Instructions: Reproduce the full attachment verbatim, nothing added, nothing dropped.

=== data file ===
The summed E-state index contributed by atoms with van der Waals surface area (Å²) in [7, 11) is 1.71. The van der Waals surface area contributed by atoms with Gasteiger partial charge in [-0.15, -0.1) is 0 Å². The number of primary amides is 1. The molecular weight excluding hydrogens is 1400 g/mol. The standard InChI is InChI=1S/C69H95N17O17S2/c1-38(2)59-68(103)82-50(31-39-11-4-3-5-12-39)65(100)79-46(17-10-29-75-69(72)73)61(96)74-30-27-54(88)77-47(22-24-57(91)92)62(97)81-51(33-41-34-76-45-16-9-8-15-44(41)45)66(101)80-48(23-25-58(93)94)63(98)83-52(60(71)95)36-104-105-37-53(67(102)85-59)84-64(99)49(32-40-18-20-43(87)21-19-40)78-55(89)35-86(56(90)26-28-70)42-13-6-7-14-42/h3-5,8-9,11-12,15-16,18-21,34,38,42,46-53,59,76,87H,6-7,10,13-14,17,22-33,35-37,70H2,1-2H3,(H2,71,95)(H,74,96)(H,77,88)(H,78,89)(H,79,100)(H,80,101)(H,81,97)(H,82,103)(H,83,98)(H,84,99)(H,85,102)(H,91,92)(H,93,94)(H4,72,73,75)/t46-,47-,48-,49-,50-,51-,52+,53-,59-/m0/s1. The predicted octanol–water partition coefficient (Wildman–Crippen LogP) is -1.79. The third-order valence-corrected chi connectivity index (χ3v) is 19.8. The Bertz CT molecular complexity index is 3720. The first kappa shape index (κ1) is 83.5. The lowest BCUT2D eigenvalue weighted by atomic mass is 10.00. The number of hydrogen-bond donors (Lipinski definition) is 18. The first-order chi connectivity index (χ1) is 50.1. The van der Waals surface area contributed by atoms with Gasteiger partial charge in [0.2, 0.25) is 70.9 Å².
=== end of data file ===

The summed E-state index contributed by atoms with van der Waals surface area (Å²) in [7, 11) is 1.71. The van der Waals surface area contributed by atoms with Gasteiger partial charge in [-0.15, -0.1) is 0 Å². The number of primary amides is 1. The molecular weight excluding hydrogens is 1400 g/mol. The standard InChI is InChI=1S/C69H95N17O17S2/c1-38(2)59-68(103)82-50(31-39-11-4-3-5-12-39)65(100)79-46(17-10-29-75-69(72)73)61(96)74-30-27-54(88)77-47(22-24-57(91)92)62(97)81-51(33-41-34-76-45-16-9-8-15-44(41)45)66(101)80-48(23-25-58(93)94)63(98)83-52(60(71)95)36-104-105-37-53(67(102)85-59)84-64(99)49(32-40-18-20-43(87)21-19-40)78-55(89)35-86(56(90)26-28-70)42-13-6-7-14-42/h3-5,8-9,11-12,15-16,18-21,34,38,42,46-53,59,76,87H,6-7,10,13-14,17,22-33,35-37,70H2,1-2H3,(H2,71,95)(H,74,96)(H,77,88)(H,78,89)(H,79,100)(H,80,101)(H,81,97)(H,82,103)(H,83,98)(H,84,99)(H,85,102)(H,91,92)(H,93,94)(H4,72,73,75)/t46-,47-,48-,49-,50-,51-,52+,53-,59-/m0/s1. The predicted octanol–water partition coefficient (Wildman–Crippen LogP) is -1.79. The third-order valence-corrected chi connectivity index (χ3v) is 19.8. The Bertz CT molecular complexity index is 3720. The first kappa shape index (κ1) is 83.5. The lowest BCUT2D eigenvalue weighted by atomic mass is 10.00. The number of hydrogen-bond donors (Lipinski definition) is 18. The first-order chi connectivity index (χ1) is 50.1. The van der Waals surface area contributed by atoms with Gasteiger partial charge in [0.2, 0.25) is 70.9 Å².